Updated from 11:22 a.m. EST
were pounded Monday following the company's announcement it had detected "unsual sales" in two product lines during the second half of 2003.
At the close, the drugmaker's stock was off $5.52, or 36.1%, to $9.76, having closed at $31.50 just six weeks ago.
As a consequence of this discovery, the Wilmington, N.C.-based company withdrew financial guidance for the first quarter and full-year 2004, saying the irregularities would "materially affect" previous financial estimates.
It also said it may have to make "an adjustment in the 2003 financial results" depending on the results of an investigation by a group of independent directors and an outside law firm.
Previously, the company had predicted first-quarter 2004 earnings of 27 cents to 30 cents a share and full-year EPS of $1.45 to $1.52. The company had also forecast full-year sales in the range of $340 million to $355 million.
Monday's announcement prompted two investment banking firms to cut their ratings, and Moody's Investor Service said it had placed the company's debt under review for a possible downgrade.
The company's investigation concerns the sales of Darvocet, a painkiller, and Brethine, a treatment for the wheezing and lung discomfort associated with asthma, emphysema and bronchitis. The company said the problems came to light after it had released its 2003 financial report Feb. 5.
"The company will not comment further on these matters until the independent inquiry has been concluded and the results of the inquiry have been publicly reported," said Dr. Frederick D. Sancillo, aaiPharma's chairman, in a prepared statement.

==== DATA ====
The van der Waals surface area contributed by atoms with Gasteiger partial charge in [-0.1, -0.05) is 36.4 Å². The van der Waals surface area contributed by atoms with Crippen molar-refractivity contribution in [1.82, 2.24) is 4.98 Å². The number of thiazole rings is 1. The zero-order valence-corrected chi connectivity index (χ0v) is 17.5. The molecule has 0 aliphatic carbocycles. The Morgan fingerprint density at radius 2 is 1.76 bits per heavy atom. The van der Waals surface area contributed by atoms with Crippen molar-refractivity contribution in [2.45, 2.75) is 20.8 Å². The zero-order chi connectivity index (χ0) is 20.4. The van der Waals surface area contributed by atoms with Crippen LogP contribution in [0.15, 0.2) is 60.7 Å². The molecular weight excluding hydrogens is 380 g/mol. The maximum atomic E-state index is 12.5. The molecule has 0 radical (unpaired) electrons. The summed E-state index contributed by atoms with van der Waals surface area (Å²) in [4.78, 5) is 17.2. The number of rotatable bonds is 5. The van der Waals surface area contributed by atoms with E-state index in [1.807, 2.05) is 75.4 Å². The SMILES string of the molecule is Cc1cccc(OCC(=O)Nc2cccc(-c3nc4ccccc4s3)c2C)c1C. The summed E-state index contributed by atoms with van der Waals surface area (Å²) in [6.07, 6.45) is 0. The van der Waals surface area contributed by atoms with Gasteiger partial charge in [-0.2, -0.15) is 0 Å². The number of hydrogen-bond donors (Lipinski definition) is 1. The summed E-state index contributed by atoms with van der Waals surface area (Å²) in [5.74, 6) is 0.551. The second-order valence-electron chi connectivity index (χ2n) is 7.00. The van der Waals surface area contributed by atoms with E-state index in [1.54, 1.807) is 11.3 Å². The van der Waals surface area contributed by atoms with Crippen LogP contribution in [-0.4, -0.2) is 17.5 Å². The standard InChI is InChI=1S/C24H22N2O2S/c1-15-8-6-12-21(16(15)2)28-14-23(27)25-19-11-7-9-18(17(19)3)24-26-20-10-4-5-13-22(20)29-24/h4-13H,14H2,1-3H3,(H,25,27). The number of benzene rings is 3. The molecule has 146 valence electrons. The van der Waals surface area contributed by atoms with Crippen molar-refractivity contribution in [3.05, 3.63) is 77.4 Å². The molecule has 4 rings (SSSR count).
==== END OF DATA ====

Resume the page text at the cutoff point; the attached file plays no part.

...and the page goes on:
Even if the internal review doesn't lead to restating earnings, "management credibility has been significantly diminished," said Elliott Wilbur, of CIBC World Markets, in a research report Monday. He cut his rating to sector underperformer from sector performer. (He doesn't own shares; his firm is a market maker, and it expects to receive or intends to seek compensation for investment banking services in the next three months.)
Banc of America Securities cut its 12-month price target to $13.50 from $30 and reduced its rating on the stock to neutral from buy. Analyst David W. Maris told clients Monday that he still liked the company's long-term prospects, but worried about "the uncertainty surrounding an ongoing internal review of inventory levels and the change this uncertainty represents." (He doesn't own shares; his firm is a market maker for aaiPharma and has performed investment banking services for the company in the last 12 months).
Monday's announcement is another in a series of recent setbacks that have eroded aaiPharma's stock recently. Several analysts have expressed concern that aaiPharma has too many products sitting for too long in drug wholesalers' warehouses, imperiling the quality of the company's reported sales and earnings. Others say its debt level is too high for the drug industry.
Three weeks ago, aaiPharma announced it had set aside a $15.9 million reserve against revenue in the fourth quarter of 2003 to account for products that are returned. One of those products was Brethine, whose returns, the company said, were "significantly greater" in the fourth quarter than in any other quarter. When it announced the reserve, company executives said they were comfortable with inventory levels among wholesalers.
Just after aaiPharma announced creation of the reserve and made forecasts for 2004, it reported that its chief operating officer, David M. Hurley, was leaving to become president of a start-up drug company. Hurley had been with aaiPharma for two years and had held the COO job for only five weeks.
In recent weeks, at least eight shareholder lawsuits have been filed against the company. They allege, as one complaint puts it, that the company engaged in securities fraud by issuing "materially false and misleading" financial statements between April 24, 2002 and Feb. 4, 2004 , "artificially inflating [the] market price."